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A powerful and easy to use library to work with Composition and XAML animations and Win2D effects
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The UICompositionAnimations library exposes classes and APIs to quickly implement animations and effects to a UWP application. It also has a collection of helper methods to load Win2D images, dispatch code to the UI thread and more.

Get it from NuGet

NuGet NuGet

Used by

OneLocker myTube! Brainf*ck#
OneLocker screens IDE IDE

Table of Contents

Installing from NuGet

To install UICompositionAnimations, run the following command in the Package Manager Console

Install-Package UICompositionAnimations

More details available here.

Quick start


The available animation APIs use the fluent pattern and support combining multiple animations togetger. The main entry point is the UIElementExtensions.Animation method, that returns an IAnimationBuilder object targeting the input UIElement. This object exposes all the available animation APIs.

You can use it like this:

         .Translation(Axis.X, 60)

It is also possible to set an initial delay, and to wait for the animation to be completed. Also, should you need to do so in a particular situation, it is also possible to choose between the Windows.UI.Composition and Windows.UI.Xaml.Media.Animation APIs to run the animations. To toggle between the two, just pass a FrameworkLayer value to the Animation method. Furthermore, each animation API has two overloads: one that just takes the target value, and one that also sets the initial value for the animation. It is also possible to specify an easing function for each individual animation. Here is another, more complex example:

await MyControl.Animation(FrameworkLayer.Xaml)
               .Opacity(0, 1, Easing.CircleEaseOut)
               .Scale(1.2, 1, Easing.QuadraticEaseInOut)

UI.Composition effects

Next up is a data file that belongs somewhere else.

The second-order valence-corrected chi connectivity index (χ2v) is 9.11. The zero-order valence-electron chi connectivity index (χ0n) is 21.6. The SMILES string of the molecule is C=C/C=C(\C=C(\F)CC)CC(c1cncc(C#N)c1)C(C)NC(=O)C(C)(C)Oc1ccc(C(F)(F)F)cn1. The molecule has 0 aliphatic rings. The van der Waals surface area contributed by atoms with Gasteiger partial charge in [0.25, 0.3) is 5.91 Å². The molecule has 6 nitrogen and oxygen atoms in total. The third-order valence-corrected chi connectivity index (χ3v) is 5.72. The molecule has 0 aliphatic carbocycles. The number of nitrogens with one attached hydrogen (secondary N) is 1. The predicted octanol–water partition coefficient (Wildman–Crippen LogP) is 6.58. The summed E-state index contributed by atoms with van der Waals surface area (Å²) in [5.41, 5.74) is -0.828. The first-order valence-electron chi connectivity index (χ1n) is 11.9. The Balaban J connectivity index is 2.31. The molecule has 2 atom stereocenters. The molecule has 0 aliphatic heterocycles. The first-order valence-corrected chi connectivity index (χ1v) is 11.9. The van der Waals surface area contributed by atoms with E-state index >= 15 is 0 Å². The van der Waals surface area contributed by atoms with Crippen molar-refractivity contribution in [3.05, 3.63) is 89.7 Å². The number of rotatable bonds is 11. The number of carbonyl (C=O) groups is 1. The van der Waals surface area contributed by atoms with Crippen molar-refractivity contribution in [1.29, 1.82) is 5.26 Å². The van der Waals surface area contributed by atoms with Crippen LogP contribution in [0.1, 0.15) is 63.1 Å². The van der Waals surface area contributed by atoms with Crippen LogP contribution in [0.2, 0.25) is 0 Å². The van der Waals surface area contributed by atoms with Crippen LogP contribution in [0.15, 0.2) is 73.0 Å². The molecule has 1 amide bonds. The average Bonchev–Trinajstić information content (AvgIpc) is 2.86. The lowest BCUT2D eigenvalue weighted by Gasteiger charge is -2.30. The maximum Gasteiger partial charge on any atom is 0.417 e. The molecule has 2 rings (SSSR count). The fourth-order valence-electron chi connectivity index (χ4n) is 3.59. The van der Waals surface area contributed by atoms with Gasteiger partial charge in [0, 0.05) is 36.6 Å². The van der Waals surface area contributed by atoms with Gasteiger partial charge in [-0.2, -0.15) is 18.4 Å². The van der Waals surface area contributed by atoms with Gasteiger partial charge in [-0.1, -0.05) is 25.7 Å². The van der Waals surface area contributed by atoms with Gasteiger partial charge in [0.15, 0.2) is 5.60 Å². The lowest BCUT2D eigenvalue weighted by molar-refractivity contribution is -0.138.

The library provides several ways to use UI.Composition effects: there are both ready to use XAML brushes (like a customizable acrylic brush), a CompositionBrushBuilder class to create complex composition effect pipelines, and more.

Declare an acrylic brush in XAML

<!--The acrylic brush to use in the app-->

Note: the NoiseTextureUri parameter must be set to a .png image with a noise texture. It is up to the developer to create his own noise texture and to import it into the app. An easy plugin to create one is NoiseChoice for Paint.NET.

Create custom effects in XAML:

Using the APIs in UICompositionAnimations.Brushes.Effects it is also possible to build complex Composition/Win2D pipelines directly from XAML, in a declarative way. This is how to define a custom host backdrop acrylic brush:


        <effects:BackdropEffect Source="HostBackdrop"/>
        <effects:OpacityEffect Value="0.4"/>
        <effects:BlendEffect Mode="Multiply">
                <effects:BackdropEffect Source="HostBackdrop"/>
        <effects:TintEffect Color="#FF1E90FF" Opacity="0.2"/>
        <effects:BlendEffect Mode="Overlay" Placement="Background">
                <effects:TileEffect Uri="/Assets/noise_high.png"/>

Create and assign an acrylic brush in C#

control.Background = PipelineBuilder.FromHostBackdropAcrylic(Colors.DarkOrange, 0.6f, new Uri("ms-appx:///Assets/noise.png"))

Build an acrylic effect pipeline from scratch:

Brush brush = PipelineBuilder.FromHostBackdropBrush()
                             .Effect(source => new LuminanceToAlphaEffect { Source = source })
                             .Blend(PipelineBuilder.FromHostBackdropBrush(), BlendEffectMode.Multiply)
                             .Tint(Color.FromArgb(0xFF, 0x14, 0x14, 0x14), 0.8f)
                             .Blend(PipelineBuilder.FromTiles("/Assets/noise.png".ToAppxUri()), BlendEffectMode.Overlay, Placement.Background)

The PipelineBuilder class can also be used to quickly implement custom XAML brushes with an arbitrary effects pipeline. To do so, just inherit from XamlCompositionEffectBrushBase and setup your own effects pipeline in the OnBrushRequested method.

Get a custom effect that can be animated:

// Build the effects pipeline
XamlCompositionBrush acrylic = PipelineBuilder.FromHostBackdropAcrylic(Colors.Orange, 0.6f, new Uri("ms-appx:///Assets/noise.png"))
                                              .Saturation(1, out EffectAnimation animation)
acrylic.Bind(animation, out XamlEffectAnimation saturation); // Bind the effect animation to the target brush

// Later on, when needed
saturation(0.2f, 250); // Animate the opacity to 0.2 in 250ms


Many utility methods are also available, here are some useful classes:

  • DispatcherHelper: exposes methods to easily execute code on the UI thread or on a target CoreDispatcher object
  • Win2DImageHelper: exposes APIs to quickly load a Win2D image on a CompositionSurfaceBrush object
  • PointerHelper: exposes APIs to quickly setup pointer event handlers for UIElements
  • AsyncMutex: an async mutex included into System.Threading.Tasks that can be used to asynchronously acquire a lock with a using block.


At least Windows 10 April Update (17134.x)

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